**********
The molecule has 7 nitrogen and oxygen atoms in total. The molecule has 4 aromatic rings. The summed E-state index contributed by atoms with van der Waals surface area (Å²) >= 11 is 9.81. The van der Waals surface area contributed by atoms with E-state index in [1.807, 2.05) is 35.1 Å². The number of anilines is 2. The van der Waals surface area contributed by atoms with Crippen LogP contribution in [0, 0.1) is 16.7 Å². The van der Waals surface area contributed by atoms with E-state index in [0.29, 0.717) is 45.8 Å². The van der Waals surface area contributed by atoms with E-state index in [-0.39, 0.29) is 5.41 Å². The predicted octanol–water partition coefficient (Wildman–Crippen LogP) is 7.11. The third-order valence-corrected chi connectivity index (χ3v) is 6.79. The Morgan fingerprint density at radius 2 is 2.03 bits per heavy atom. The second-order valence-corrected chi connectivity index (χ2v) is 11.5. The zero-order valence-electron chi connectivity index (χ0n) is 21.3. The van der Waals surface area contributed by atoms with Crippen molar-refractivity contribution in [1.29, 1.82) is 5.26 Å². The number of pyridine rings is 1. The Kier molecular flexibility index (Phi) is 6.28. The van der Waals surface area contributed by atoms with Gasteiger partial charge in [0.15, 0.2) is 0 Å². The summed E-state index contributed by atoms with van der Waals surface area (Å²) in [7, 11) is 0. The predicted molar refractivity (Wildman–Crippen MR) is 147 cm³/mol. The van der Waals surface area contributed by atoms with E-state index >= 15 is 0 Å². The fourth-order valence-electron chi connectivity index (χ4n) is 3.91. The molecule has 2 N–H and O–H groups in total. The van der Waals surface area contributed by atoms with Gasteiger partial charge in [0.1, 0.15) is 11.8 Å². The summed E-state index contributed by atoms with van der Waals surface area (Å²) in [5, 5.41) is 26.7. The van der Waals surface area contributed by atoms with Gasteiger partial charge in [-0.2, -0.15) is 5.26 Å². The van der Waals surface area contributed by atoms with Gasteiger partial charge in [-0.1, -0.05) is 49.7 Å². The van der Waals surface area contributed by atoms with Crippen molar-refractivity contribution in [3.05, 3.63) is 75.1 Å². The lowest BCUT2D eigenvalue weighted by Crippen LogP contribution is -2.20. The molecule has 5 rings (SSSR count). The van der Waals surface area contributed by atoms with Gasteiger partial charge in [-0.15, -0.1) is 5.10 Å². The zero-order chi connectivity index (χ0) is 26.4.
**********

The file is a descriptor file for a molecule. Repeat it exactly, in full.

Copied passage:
The molecule has 7 nitrogen and oxygen atoms in total. The molecule has 4 aromatic rings. The summed E-state index contributed by atoms with van der Waals surface area (Å²) >= 11 is 9.81. The van der Waals surface area contributed by atoms with E-state index in [1.807, 2.05) is 35.1 Å². The number of anilines is 2. The van der Waals surface area contributed by atoms with Crippen LogP contribution in [0, 0.1) is 16.7 Å². The van der Waals surface area contributed by atoms with E-state index in [0.29, 0.717) is 45.8 Å². The van der Waals surface area contributed by atoms with E-state index in [-0.39, 0.29) is 5.41 Å². The predicted octanol–water partition coefficient (Wildman–Crippen LogP) is 7.11. The third-order valence-corrected chi connectivity index (χ3v) is 6.79. The Morgan fingerprint density at radius 2 is 2.03 bits per heavy atom. The second-order valence-corrected chi connectivity index (χ2v) is 11.5. The zero-order valence-electron chi connectivity index (χ0n) is 21.3. The van der Waals surface area contributed by atoms with Crippen molar-refractivity contribution in [1.29, 1.82) is 5.26 Å². The number of pyridine rings is 1. The Kier molecular flexibility index (Phi) is 6.28. The van der Waals surface area contributed by atoms with Gasteiger partial charge in [0.15, 0.2) is 0 Å². The summed E-state index contributed by atoms with van der Waals surface area (Å²) in [7, 11) is 0. The predicted molar refractivity (Wildman–Crippen MR) is 147 cm³/mol. The van der Waals surface area contributed by atoms with E-state index >= 15 is 0 Å². The fourth-order valence-electron chi connectivity index (χ4n) is 3.91. The molecule has 2 N–H and O–H groups in total. The van der Waals surface area contributed by atoms with Gasteiger partial charge in [0.1, 0.15) is 11.8 Å². The summed E-state index contributed by atoms with van der Waals surface area (Å²) in [5, 5.41) is 26.7. The van der Waals surface area contributed by atoms with Gasteiger partial charge in [-0.2, -0.15) is 5.26 Å². The van der Waals surface area contributed by atoms with Gasteiger partial charge in [-0.1, -0.05) is 49.7 Å². The van der Waals surface area contributed by atoms with Crippen molar-refractivity contribution in [3.05, 3.63) is 75.1 Å². The lowest BCUT2D eigenvalue weighted by Crippen LogP contribution is -2.20. The molecule has 5 rings (SSSR count). The van der Waals surface area contributed by atoms with Gasteiger partial charge in [-0.15, -0.1) is 5.10 Å². The zero-order chi connectivity index (χ0) is 26.4.